Washer Drain

Drain from a clothes washer, Would anyone consider this an S-trap?

DON 009.jpg

It's a P trap if it meets up with a vent stack in the wall.

Tim

Looks kinda funky. Just guessing, but makes me think someone had to retro fit/repair the standpipe or fittings, outside the finished wall cavity. How old do you think the original installation is?

The house all together was kind of funny to tell you the truth, I think the laundry was relocated from the upstairs out to the garage.. That might explain it.

Looks like a normal washer drain pipe to me, exposed in the room rather than in the wall.

Common P-trap. Looks good to me. . .

Underwriters Laboratories standards 560 and 2158 for clothes dryers require that all dryers listed must specify all metal dryer venting unless otherwise tested. A UL 181 label does not apply to dryer venting. Underwriters Laboratories Inc., an independent testing agency that helps set national safety standards, requires that dryer manufacturers
"include explicit instructions specifying that only rigid or flexible metal duct should be used for exhausting, unless the appliance has been investigated for use with nonmetallic duct."

Maytag and other major dryer manufacturers recommend against the use of plastic flexible duct.
Although plastic flexible duct (cheap and easy to install) might seem like just the thing for exhausting a dryer, it isn't. This type of exhaust duct, which resembles a plastic-covered slinky toy, is not recommended for several reasons.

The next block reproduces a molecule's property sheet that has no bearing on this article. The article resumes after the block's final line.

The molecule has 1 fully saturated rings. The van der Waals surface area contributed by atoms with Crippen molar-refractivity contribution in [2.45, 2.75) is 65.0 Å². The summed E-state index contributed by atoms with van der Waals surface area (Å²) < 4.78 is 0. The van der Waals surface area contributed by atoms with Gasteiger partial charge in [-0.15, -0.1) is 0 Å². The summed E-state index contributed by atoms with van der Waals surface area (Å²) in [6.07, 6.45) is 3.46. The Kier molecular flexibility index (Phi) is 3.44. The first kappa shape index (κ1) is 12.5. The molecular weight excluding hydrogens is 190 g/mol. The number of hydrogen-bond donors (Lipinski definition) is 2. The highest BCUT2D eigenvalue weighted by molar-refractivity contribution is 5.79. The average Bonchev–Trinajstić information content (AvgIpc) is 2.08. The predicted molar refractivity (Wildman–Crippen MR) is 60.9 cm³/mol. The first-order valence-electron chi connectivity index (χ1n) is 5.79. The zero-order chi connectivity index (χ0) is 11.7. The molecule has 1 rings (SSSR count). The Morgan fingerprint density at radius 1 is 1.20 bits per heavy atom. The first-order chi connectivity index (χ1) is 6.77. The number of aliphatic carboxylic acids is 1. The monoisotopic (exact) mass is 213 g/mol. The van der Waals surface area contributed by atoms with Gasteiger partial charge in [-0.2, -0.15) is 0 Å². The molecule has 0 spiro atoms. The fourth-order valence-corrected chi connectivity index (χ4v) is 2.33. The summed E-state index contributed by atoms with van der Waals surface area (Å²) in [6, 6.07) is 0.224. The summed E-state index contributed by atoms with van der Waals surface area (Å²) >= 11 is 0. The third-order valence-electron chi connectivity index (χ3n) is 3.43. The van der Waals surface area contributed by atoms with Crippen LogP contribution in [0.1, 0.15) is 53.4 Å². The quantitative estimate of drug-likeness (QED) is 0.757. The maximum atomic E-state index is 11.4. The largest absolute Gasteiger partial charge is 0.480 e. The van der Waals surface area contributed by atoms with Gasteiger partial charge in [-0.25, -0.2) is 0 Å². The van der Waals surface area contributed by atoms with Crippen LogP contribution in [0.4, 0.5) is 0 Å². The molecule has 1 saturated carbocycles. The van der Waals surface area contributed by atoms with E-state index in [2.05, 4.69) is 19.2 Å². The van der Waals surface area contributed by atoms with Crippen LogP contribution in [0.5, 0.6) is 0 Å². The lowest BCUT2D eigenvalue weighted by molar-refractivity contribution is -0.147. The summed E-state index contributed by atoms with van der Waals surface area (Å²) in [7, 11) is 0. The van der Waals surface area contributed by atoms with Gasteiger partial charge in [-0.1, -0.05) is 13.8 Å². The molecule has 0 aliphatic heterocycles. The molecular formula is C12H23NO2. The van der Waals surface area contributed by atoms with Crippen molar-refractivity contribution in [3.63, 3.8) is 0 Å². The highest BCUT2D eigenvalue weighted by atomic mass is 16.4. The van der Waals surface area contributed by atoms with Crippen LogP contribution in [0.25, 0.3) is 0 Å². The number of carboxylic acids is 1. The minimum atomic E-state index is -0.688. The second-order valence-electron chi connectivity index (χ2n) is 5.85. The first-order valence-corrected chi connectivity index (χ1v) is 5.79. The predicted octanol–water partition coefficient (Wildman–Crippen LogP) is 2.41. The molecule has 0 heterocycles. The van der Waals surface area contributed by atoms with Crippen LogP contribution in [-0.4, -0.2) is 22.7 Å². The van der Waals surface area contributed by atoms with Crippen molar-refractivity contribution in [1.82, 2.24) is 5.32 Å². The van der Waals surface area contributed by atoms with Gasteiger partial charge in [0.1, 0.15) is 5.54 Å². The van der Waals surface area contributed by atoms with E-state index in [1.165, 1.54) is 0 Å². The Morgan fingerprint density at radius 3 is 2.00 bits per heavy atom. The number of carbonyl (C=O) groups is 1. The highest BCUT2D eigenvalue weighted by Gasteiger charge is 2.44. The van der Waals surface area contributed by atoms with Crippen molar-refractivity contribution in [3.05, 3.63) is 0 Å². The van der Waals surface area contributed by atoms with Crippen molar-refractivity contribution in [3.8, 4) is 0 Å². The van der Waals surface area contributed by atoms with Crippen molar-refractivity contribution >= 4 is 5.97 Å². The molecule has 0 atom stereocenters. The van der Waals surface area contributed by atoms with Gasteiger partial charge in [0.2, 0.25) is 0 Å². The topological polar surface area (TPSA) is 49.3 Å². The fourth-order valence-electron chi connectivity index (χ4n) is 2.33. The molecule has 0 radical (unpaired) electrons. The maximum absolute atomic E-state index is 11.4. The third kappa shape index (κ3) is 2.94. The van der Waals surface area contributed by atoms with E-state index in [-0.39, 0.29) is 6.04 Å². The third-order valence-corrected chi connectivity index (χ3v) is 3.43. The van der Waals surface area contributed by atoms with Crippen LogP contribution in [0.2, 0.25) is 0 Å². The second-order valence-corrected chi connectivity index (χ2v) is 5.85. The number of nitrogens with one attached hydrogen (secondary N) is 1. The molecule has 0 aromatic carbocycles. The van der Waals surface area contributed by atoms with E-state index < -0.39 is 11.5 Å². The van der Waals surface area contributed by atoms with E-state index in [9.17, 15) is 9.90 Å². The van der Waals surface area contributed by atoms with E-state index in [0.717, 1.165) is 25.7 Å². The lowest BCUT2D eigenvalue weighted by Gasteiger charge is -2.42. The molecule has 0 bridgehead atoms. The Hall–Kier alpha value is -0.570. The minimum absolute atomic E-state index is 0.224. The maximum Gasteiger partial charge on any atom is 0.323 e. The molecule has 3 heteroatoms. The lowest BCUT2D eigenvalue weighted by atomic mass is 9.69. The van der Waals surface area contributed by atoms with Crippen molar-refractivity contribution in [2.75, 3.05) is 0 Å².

The Consumer Products Safety Commission estimates there are 24,000 clothes dryer fires each year in the United States, amounting to $96,000,000 in estimated property damage. Lack of maintenance is the leading cause of dryer fires, and [FONT=Arial]LINT is the leading material to ignite. These fires can be caused by failure of mechanical and/or electrical parts within the dryer itself, improper materials being put into the dryer, and insufficient airflow as a result of improper installation.[/FONT]
Clothes dryers can be a source of home fires. Be sure to check your dryer vent and vent hose regularly for lint accumulation. Lint is an excellent source of ignition for a fire. Vents should be made of rigid metal, because flexible vents can be damaged by heat, age and contact with other objects. All vents need to discharge directly to the home’s exterior.
SAFE USE OF HOUSEHOLD CLOTHES DRYERS

  • North American-style household clothes dryers are required by manufacturers to be vented to the outdoors using a short length of rigid or flexible metal ducting. Manufacturers recommend that the maximum length of the metal ducting, which varies depending on the number of bends, should not be exceeded. This is clearly stated in the manufacturers installation instructions and the appliances are certified according to this requirement. *]It is strongly recommended that plastic ducting not be used. Plastic ducts often collapse causing blockage and lint build up within the dryer. This type of plastic ducting can ignite or melt and will not contain a fire within the dryer.

Drain, William. D r a i n. . .

;)

Not to worry, William...

Just move it over here: ;-) http://www.nachi.org/forum/showthread.php?t=10539

Sorry about that. Have had the flu lately and my head must be in the clouds. The post has been moved. Thanks for picking it up quickly.